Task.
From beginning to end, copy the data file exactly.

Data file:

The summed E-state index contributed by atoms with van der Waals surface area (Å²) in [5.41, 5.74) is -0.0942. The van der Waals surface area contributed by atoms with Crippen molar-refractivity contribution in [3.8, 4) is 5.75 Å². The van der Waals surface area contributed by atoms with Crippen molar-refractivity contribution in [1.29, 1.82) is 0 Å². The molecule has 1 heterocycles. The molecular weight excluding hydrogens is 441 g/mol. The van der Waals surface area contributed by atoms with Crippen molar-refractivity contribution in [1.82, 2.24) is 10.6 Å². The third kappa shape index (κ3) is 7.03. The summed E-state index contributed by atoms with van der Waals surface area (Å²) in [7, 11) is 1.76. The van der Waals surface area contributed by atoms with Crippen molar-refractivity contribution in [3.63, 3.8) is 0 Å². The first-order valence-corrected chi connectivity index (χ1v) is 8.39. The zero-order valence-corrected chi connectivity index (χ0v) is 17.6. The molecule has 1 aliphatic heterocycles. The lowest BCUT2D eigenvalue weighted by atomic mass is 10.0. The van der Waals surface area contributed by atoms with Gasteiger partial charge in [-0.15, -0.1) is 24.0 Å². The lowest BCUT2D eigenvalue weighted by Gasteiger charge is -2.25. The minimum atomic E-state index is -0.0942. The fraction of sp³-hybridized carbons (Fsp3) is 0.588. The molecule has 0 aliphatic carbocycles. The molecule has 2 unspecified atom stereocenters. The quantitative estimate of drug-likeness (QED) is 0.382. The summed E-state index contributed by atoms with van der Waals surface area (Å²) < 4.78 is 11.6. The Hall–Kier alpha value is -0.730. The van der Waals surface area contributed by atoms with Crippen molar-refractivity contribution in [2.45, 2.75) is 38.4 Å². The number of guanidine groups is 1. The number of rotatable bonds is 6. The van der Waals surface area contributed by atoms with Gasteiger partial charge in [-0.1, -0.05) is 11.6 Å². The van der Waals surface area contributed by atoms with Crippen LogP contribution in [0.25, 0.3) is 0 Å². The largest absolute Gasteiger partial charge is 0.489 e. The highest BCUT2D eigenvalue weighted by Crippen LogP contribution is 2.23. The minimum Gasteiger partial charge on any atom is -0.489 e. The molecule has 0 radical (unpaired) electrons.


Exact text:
The summed E-state index contributed by atoms with van der Waals surface area (Å²) in [5.41, 5.74) is -0.0942. The van der Waals surface area contributed by atoms with Crippen molar-refractivity contribution in [3.8, 4) is 5.75 Å². The van der Waals surface area contributed by atoms with Crippen molar-refractivity contribution in [1.29, 1.82) is 0 Å². The molecule has 1 heterocycles. The molecular weight excluding hydrogens is 441 g/mol. The van der Waals surface area contributed by atoms with Crippen molar-refractivity contribution in [1.82, 2.24) is 10.6 Å². The third kappa shape index (κ3) is 7.03. The summed E-state index contributed by atoms with van der Waals surface area (Å²) in [7, 11) is 1.76. The van der Waals surface area contributed by atoms with Crippen molar-refractivity contribution in [3.63, 3.8) is 0 Å². The first-order valence-corrected chi connectivity index (χ1v) is 8.39. The zero-order valence-corrected chi connectivity index (χ0v) is 17.6. The molecule has 1 aliphatic heterocycles. The lowest BCUT2D eigenvalue weighted by atomic mass is 10.0. The van der Waals surface area contributed by atoms with Gasteiger partial charge in [-0.15, -0.1) is 24.0 Å². The lowest BCUT2D eigenvalue weighted by Gasteiger charge is -2.25. The minimum atomic E-state index is -0.0942. The fraction of sp³-hybridized carbons (Fsp3) is 0.588. The molecule has 0 aliphatic carbocycles. The molecule has 2 unspecified atom stereocenters. The quantitative estimate of drug-likeness (QED) is 0.382. The summed E-state index contributed by atoms with van der Waals surface area (Å²) < 4.78 is 11.6. The Hall–Kier alpha value is -0.730. The van der Waals surface area contributed by atoms with Crippen molar-refractivity contribution in [2.45, 2.75) is 38.4 Å². The number of guanidine groups is 1. The number of rotatable bonds is 6. The van der Waals surface area contributed by atoms with Gasteiger partial charge in [-0.1, -0.05) is 11.6 Å². The van der Waals surface area contributed by atoms with Crippen LogP contribution in [0.25, 0.3) is 0 Å². The largest absolute Gasteiger partial charge is 0.489 e. The highest BCUT2D eigenvalue weighted by Crippen LogP contribution is 2.23. The minimum Gasteiger partial charge on any atom is -0.489 e. The molecule has 0 radical (unpaired) electrons.